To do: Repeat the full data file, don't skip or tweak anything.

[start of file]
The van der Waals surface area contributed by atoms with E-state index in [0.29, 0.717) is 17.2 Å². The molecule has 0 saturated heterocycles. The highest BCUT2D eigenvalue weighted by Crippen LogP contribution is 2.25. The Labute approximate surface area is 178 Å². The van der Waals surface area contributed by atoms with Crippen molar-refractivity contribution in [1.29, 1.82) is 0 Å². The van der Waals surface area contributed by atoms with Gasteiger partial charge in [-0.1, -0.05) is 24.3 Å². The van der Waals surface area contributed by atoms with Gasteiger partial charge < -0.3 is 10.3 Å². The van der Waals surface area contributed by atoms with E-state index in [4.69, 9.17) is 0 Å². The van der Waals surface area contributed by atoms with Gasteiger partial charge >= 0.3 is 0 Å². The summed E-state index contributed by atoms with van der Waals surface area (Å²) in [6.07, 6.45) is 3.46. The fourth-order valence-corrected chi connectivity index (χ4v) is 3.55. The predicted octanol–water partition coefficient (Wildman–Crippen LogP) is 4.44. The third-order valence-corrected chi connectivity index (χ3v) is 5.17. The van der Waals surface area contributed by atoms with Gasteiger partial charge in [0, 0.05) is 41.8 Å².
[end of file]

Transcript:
The van der Waals surface area contributed by atoms with E-state index in [0.29, 0.717) is 17.2 Å². The molecule has 0 saturated heterocycles. The highest BCUT2D eigenvalue weighted by Crippen LogP contribution is 2.25. The Labute approximate surface area is 178 Å². The van der Waals surface area contributed by atoms with Crippen molar-refractivity contribution in [1.29, 1.82) is 0 Å². The van der Waals surface area contributed by atoms with Gasteiger partial charge in [-0.1, -0.05) is 24.3 Å². The van der Waals surface area contributed by atoms with Gasteiger partial charge < -0.3 is 10.3 Å². The van der Waals surface area contributed by atoms with E-state index in [4.69, 9.17) is 0 Å². The van der Waals surface area contributed by atoms with Gasteiger partial charge >= 0.3 is 0 Å². The summed E-state index contributed by atoms with van der Waals surface area (Å²) in [6.07, 6.45) is 3.46. The fourth-order valence-corrected chi connectivity index (χ4v) is 3.55. The predicted octanol–water partition coefficient (Wildman–Crippen LogP) is 4.44. The third-order valence-corrected chi connectivity index (χ3v) is 5.17. The van der Waals surface area contributed by atoms with Gasteiger partial charge in [0, 0.05) is 41.8 Å².